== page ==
Railroad News

Arkansas Child Killed, Four Others Injured at Non-Gated Union Pacific Crossing

(Hot Spring County, Arkansas – March 6, 2016)

A 7-year-old boy was killed and four others seriously injured Sunday afternoon at about 1:00 P.M. when their 2007 Chevrolet Trailblazer SUV being driven by 29-year-old Sara Morris of Hot Springs, AR, was struck by a northbound train at the dangerous, non-gated crossing of a rural Hot Spring County road and Union Pacific Railroad tracks. The crossing which goes by numerous names, but is officially listed on Federal Railroad Administration crossing inventory files as Wine Dot Road.

So chaotic was the scene that drew dozens of witnesses to the tragedy that only the driver, who was among the three occupants airlifted to UAMS Arkansas Children’s’ Hospital in Little Rock, was identified by name in Arkansas Highway Patrol accident reports. Two of the three young surviving children were taken by ground ambulance to Baptist Hospital in nearby Malvern, AR.

The single-track UPRR rail crossing which according to FRA statistics accommodates a daily average of 40 Union Pacific, Burlington Northern Santa Fe and Amtrak trains at a maximum allowable speed of 60 mph, is barely into Hot Spring County, and initial response came from adjacent Montgomery County Sheriff’s officers.

“Once I heard there were children involved, that was my automatic,” Montgomery County Sheriff’s Dept. Sgt. Woody Perry told Little Rock ABC News Channel 7’s Alexis Rogers in a traumatic on-scene interview. “That is my body blow, man. That is bad because I am a dad,” Sgt. Perry added, noting that “A lot of people down here (at the scene) are related. For Hot Spring County, this is just the edge, and it’s a real tight-knit area. Everybody knows everybody.”

“I was welding over here on the trailer,” resident Jimmy Gatlin told KATV of his experience only a few feet away from the tragedy. “Then I heard the train coming. I heard it sat down on its horn like a dog or something was crossing the tracks.” As Gatlin, whose property is near the confusingly configured crossing, where only difficult-to-see flashing crossing lights mounted on single masts also supporting standard railroad cross-buck signs are present, continued his response to the reporter’s questions. “One of the first responders said the 7-year-old that was in the front seat died. I walked over to the fence line and seen (saw) the car down there and this little girl, her legs were hanging out the back of it. When I come around the vehicle I grabbed to help that little girl and she had a broken arm,” he continued. I tried to appease her while I had 911 on the phone. My brother went over and tried to help those two kids in the car.”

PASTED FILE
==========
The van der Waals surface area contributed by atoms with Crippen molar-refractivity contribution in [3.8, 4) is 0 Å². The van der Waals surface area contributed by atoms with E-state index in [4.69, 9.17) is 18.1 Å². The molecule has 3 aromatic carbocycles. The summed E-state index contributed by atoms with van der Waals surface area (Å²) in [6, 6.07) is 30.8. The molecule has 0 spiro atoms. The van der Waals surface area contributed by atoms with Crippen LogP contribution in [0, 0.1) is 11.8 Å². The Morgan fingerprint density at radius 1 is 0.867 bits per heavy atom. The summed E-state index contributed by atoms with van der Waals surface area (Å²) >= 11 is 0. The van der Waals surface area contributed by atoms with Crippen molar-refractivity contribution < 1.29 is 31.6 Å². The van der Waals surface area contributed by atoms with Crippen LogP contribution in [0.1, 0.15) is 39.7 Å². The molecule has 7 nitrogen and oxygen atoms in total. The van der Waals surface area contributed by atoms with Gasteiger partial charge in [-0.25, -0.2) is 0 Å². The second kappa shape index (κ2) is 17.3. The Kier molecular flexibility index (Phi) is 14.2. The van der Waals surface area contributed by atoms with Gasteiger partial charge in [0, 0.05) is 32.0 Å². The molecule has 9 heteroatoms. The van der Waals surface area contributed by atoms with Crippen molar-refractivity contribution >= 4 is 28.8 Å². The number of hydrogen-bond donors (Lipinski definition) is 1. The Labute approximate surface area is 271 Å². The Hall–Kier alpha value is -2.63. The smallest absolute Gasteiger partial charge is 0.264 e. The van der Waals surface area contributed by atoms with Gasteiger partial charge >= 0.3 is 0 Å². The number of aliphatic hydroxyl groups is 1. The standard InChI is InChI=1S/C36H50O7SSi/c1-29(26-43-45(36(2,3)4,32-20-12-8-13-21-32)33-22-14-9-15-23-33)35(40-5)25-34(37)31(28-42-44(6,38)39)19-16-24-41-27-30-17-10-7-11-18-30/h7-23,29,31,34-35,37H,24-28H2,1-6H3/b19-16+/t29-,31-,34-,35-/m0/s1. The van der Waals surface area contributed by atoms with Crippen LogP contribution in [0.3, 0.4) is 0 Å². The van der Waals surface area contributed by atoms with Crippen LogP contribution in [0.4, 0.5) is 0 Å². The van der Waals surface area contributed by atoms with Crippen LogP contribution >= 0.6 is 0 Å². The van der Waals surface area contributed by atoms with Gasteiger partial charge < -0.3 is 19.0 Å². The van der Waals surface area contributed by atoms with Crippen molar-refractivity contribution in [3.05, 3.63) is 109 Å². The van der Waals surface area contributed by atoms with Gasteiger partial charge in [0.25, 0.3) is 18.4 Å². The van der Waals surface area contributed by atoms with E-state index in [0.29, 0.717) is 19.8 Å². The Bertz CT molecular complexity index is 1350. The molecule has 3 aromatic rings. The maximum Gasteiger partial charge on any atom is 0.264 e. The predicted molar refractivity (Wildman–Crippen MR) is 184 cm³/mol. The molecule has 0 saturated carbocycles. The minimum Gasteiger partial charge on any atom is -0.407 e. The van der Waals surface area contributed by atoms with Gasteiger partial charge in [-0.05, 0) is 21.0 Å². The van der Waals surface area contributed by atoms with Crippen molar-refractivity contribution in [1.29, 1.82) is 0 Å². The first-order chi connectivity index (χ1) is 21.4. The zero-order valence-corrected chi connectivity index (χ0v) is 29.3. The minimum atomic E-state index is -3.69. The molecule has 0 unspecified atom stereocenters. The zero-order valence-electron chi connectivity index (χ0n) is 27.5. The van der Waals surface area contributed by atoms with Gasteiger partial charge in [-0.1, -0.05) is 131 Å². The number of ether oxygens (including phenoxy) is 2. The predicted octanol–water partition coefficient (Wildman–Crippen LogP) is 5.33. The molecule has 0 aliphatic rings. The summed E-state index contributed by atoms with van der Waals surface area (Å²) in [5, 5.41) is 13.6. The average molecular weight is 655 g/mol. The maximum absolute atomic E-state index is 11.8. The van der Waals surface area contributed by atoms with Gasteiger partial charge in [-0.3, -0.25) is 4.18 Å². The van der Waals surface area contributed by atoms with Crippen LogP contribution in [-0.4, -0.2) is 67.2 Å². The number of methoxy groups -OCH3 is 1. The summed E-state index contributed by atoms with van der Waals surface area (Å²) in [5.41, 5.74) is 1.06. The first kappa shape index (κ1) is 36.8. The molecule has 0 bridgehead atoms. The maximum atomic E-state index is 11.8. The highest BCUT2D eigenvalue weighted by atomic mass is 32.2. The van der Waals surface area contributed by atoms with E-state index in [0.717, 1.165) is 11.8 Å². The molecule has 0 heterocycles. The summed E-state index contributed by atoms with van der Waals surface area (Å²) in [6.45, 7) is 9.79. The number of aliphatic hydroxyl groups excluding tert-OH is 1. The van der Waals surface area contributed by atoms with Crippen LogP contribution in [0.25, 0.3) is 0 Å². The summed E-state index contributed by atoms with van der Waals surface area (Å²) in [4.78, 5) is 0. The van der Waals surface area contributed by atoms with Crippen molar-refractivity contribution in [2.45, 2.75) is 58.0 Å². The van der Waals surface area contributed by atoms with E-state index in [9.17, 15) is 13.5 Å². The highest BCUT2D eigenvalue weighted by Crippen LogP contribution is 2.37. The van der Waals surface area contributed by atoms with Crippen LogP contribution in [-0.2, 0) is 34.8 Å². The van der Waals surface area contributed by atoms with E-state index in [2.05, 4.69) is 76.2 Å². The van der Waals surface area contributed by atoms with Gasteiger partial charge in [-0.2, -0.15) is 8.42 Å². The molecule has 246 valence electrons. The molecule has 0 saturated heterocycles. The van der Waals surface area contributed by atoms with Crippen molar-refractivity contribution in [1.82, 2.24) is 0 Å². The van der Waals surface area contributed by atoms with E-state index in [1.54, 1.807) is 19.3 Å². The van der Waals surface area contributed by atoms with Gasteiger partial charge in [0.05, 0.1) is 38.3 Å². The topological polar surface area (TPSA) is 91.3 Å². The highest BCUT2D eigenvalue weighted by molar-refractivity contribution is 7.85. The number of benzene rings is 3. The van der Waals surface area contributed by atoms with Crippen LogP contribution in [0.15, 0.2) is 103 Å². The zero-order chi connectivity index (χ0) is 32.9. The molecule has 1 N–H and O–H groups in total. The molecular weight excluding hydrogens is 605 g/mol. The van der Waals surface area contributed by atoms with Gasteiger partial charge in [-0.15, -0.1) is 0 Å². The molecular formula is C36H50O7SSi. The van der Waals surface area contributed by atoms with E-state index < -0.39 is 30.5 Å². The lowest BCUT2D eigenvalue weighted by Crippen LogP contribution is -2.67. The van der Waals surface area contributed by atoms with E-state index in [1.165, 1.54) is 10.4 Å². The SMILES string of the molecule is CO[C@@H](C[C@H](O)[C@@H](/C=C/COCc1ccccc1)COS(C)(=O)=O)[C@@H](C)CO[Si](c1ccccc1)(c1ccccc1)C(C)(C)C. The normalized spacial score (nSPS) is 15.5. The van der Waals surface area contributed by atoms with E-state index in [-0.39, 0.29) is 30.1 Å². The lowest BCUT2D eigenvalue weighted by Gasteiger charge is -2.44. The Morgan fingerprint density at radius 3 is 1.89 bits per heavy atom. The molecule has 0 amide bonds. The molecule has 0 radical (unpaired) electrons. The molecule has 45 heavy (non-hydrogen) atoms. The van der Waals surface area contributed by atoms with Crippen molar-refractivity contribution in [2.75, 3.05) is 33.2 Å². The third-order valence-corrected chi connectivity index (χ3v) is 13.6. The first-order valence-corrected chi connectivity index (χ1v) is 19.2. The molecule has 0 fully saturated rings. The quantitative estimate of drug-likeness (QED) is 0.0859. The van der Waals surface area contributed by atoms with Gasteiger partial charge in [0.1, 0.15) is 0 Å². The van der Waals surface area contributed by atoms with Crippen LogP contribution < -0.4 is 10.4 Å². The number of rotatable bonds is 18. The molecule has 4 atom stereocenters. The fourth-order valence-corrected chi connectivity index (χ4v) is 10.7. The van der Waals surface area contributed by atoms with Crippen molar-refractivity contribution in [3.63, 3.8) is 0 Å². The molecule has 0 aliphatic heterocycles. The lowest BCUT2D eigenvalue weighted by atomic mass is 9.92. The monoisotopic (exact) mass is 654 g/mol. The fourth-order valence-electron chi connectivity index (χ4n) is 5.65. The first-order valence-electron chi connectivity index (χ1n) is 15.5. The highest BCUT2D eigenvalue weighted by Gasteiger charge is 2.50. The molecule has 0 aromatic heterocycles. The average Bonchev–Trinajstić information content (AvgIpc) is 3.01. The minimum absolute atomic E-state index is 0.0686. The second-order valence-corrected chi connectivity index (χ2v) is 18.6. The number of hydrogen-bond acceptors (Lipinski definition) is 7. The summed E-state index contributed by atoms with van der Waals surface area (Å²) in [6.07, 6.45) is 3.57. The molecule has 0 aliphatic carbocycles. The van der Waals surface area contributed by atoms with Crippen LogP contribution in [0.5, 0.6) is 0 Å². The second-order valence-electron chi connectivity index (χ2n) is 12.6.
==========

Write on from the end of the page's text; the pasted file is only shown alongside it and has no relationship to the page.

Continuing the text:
“There was a lady,” Gatlin said of the driver. “She was unresponsive, but breathing. My brother had already got the little girl out at the rear of the SUV, but there was (were) two more kids in there.”

The crossing has had two previous accidents resulting in a total of four non-fatal injuries.  While the crossing lies on Old Dixonville Road just a few feet from a 90 degree intersection which dead-ends at Gifford Road, itself extending from Wine Dot Road, which never intersects the railroad tracks, yet is used by the FRA to identify the heavily tree and brush obscured road/rail crossing. Numerous Facebook social internet network commenters were critical of both the difficulty for anyone to traverse the crossing as well as cite erratic flashing light performance there.  

The lack of crossing gates at the intersection is almost certainly a contributing factor in this tragedy. Both Union Pacific and Operation Lifesaver know that the addition of automatic gates to solely flashing light crossings can reduce accidents by up to two thirds.